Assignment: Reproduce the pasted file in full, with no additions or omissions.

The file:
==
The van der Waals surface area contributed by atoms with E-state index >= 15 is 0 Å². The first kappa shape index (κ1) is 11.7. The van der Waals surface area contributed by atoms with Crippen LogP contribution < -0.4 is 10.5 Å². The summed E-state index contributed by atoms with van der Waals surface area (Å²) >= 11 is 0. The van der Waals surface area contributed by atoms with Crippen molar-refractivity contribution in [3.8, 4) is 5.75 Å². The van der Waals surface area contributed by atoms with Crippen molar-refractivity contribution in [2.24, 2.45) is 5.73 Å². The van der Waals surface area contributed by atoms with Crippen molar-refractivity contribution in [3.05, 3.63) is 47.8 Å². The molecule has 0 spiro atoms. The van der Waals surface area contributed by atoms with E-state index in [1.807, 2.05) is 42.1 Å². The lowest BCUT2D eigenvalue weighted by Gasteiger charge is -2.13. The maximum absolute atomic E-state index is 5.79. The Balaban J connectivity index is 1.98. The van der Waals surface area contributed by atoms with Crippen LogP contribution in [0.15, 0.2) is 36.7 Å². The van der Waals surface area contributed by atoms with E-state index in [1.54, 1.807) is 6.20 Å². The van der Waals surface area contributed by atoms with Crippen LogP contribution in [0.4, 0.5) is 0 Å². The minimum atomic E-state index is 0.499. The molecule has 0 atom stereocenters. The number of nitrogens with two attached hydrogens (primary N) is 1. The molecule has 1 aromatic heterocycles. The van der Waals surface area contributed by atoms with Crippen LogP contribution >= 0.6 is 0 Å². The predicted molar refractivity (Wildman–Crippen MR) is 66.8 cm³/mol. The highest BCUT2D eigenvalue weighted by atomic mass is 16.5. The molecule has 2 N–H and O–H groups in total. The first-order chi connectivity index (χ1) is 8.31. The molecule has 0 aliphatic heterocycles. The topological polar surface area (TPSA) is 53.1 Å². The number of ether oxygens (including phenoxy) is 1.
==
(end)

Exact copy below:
The van der Waals surface area contributed by atoms with E-state index >= 15 is 0 Å². The first kappa shape index (κ1) is 11.7. The van der Waals surface area contributed by atoms with Crippen LogP contribution < -0.4 is 10.5 Å². The summed E-state index contributed by atoms with van der Waals surface area (Å²) >= 11 is 0. The van der Waals surface area contributed by atoms with Crippen molar-refractivity contribution in [3.8, 4) is 5.75 Å². The van der Waals surface area contributed by atoms with Crippen molar-refractivity contribution in [2.24, 2.45) is 5.73 Å². The van der Waals surface area contributed by atoms with Crippen molar-refractivity contribution in [3.05, 3.63) is 47.8 Å². The molecule has 0 spiro atoms. The van der Waals surface area contributed by atoms with E-state index in [1.807, 2.05) is 42.1 Å². The lowest BCUT2D eigenvalue weighted by Gasteiger charge is -2.13. The maximum absolute atomic E-state index is 5.79. The Balaban J connectivity index is 1.98. The van der Waals surface area contributed by atoms with Crippen LogP contribution in [0.15, 0.2) is 36.7 Å². The van der Waals surface area contributed by atoms with E-state index in [1.54, 1.807) is 6.20 Å². The van der Waals surface area contributed by atoms with Crippen LogP contribution in [0.4, 0.5) is 0 Å². The minimum atomic E-state index is 0.499. The molecule has 0 atom stereocenters. The number of nitrogens with two attached hydrogens (primary N) is 1. The molecule has 1 aromatic heterocycles. The van der Waals surface area contributed by atoms with Crippen LogP contribution >= 0.6 is 0 Å². The predicted molar refractivity (Wildman–Crippen MR) is 66.8 cm³/mol. The highest BCUT2D eigenvalue weighted by atomic mass is 16.5. The molecule has 2 N–H and O–H groups in total. The first-order chi connectivity index (χ1) is 8.31. The molecule has 0 aliphatic heterocycles. The topological polar surface area (TPSA) is 53.1 Å². The number of ether oxygens (including phenoxy) is 1.